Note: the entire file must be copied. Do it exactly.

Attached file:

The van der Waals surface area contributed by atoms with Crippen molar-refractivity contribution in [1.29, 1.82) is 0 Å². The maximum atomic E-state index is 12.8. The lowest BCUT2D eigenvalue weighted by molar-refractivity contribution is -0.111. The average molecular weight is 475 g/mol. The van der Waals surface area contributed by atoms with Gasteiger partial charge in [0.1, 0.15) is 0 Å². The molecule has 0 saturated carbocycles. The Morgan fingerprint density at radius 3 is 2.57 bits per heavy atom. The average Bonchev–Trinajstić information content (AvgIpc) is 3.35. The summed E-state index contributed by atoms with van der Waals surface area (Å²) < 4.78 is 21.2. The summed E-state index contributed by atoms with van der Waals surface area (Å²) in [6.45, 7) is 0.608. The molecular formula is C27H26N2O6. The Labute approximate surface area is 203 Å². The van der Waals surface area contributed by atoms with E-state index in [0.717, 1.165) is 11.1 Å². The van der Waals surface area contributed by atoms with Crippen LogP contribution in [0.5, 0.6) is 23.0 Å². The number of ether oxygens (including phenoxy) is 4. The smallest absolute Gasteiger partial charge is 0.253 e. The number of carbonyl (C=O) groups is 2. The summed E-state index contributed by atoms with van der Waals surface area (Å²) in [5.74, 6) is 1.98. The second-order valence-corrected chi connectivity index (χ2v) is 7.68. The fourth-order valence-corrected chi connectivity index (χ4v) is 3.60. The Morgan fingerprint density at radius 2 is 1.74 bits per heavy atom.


The van der Waals surface area contributed by atoms with Crippen molar-refractivity contribution in [1.29, 1.82) is 0 Å². The maximum atomic E-state index is 12.8. The lowest BCUT2D eigenvalue weighted by molar-refractivity contribution is -0.111. The average molecular weight is 475 g/mol. The van der Waals surface area contributed by atoms with Gasteiger partial charge in [0.1, 0.15) is 0 Å². The molecule has 0 saturated carbocycles. The Morgan fingerprint density at radius 3 is 2.57 bits per heavy atom. The average Bonchev–Trinajstić information content (AvgIpc) is 3.35. The summed E-state index contributed by atoms with van der Waals surface area (Å²) < 4.78 is 21.2. The summed E-state index contributed by atoms with van der Waals surface area (Å²) in [6.45, 7) is 0.608. The molecular formula is C27H26N2O6. The Labute approximate surface area is 203 Å². The van der Waals surface area contributed by atoms with E-state index in [0.717, 1.165) is 11.1 Å². The van der Waals surface area contributed by atoms with Crippen LogP contribution in [0.5, 0.6) is 23.0 Å². The number of ether oxygens (including phenoxy) is 4. The smallest absolute Gasteiger partial charge is 0.253 e. The number of carbonyl (C=O) groups is 2. The summed E-state index contributed by atoms with van der Waals surface area (Å²) in [5.74, 6) is 1.98. The second-order valence-corrected chi connectivity index (χ2v) is 7.68. The fourth-order valence-corrected chi connectivity index (χ4v) is 3.60. The Morgan fingerprint density at radius 2 is 1.74 bits per heavy atom.